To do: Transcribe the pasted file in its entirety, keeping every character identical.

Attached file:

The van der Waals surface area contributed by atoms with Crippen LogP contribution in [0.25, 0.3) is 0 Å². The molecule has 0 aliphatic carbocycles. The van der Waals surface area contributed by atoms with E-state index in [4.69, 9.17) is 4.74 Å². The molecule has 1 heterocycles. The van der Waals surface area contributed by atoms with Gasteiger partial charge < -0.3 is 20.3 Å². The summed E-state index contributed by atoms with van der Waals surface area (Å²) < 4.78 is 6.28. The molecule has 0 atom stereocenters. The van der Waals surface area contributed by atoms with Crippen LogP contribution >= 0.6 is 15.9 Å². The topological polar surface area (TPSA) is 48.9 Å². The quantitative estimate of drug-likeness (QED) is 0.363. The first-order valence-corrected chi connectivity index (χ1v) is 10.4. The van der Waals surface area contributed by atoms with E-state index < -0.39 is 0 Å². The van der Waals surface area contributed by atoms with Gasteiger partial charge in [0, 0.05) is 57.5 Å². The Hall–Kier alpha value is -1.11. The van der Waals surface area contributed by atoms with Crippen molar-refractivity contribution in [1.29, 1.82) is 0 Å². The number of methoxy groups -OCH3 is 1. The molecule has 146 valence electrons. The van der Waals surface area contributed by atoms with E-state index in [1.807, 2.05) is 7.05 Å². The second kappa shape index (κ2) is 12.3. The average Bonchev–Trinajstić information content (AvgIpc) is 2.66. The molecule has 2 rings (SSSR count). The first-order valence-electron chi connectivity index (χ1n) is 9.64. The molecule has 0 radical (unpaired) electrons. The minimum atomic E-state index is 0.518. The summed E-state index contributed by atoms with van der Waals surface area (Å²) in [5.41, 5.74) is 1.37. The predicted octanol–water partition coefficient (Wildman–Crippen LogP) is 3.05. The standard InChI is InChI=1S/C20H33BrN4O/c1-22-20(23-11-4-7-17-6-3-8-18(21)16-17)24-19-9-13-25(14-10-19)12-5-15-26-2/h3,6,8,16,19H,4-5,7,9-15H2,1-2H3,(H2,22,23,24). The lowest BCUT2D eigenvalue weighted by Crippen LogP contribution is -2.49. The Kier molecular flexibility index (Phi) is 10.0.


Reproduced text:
The van der Waals surface area contributed by atoms with Crippen LogP contribution in [0.25, 0.3) is 0 Å². The molecule has 0 aliphatic carbocycles. The van der Waals surface area contributed by atoms with E-state index in [4.69, 9.17) is 4.74 Å². The molecule has 1 heterocycles. The van der Waals surface area contributed by atoms with Gasteiger partial charge < -0.3 is 20.3 Å². The summed E-state index contributed by atoms with van der Waals surface area (Å²) < 4.78 is 6.28. The molecule has 0 atom stereocenters. The van der Waals surface area contributed by atoms with Crippen LogP contribution >= 0.6 is 15.9 Å². The topological polar surface area (TPSA) is 48.9 Å². The quantitative estimate of drug-likeness (QED) is 0.363. The first-order valence-corrected chi connectivity index (χ1v) is 10.4. The van der Waals surface area contributed by atoms with E-state index < -0.39 is 0 Å². The van der Waals surface area contributed by atoms with Gasteiger partial charge in [0, 0.05) is 57.5 Å². The Hall–Kier alpha value is -1.11. The van der Waals surface area contributed by atoms with Crippen molar-refractivity contribution in [1.29, 1.82) is 0 Å². The number of methoxy groups -OCH3 is 1. The molecule has 146 valence electrons. The van der Waals surface area contributed by atoms with E-state index in [1.807, 2.05) is 7.05 Å². The second kappa shape index (κ2) is 12.3. The average Bonchev–Trinajstić information content (AvgIpc) is 2.66. The molecule has 2 rings (SSSR count). The first-order valence-electron chi connectivity index (χ1n) is 9.64. The molecule has 0 radical (unpaired) electrons. The minimum atomic E-state index is 0.518. The summed E-state index contributed by atoms with van der Waals surface area (Å²) in [5.41, 5.74) is 1.37. The predicted octanol–water partition coefficient (Wildman–Crippen LogP) is 3.05. The standard InChI is InChI=1S/C20H33BrN4O/c1-22-20(23-11-4-7-17-6-3-8-18(21)16-17)24-19-9-13-25(14-10-19)12-5-15-26-2/h3,6,8,16,19H,4-5,7,9-15H2,1-2H3,(H2,22,23,24). The lowest BCUT2D eigenvalue weighted by Crippen LogP contribution is -2.49. The Kier molecular flexibility index (Phi) is 10.0.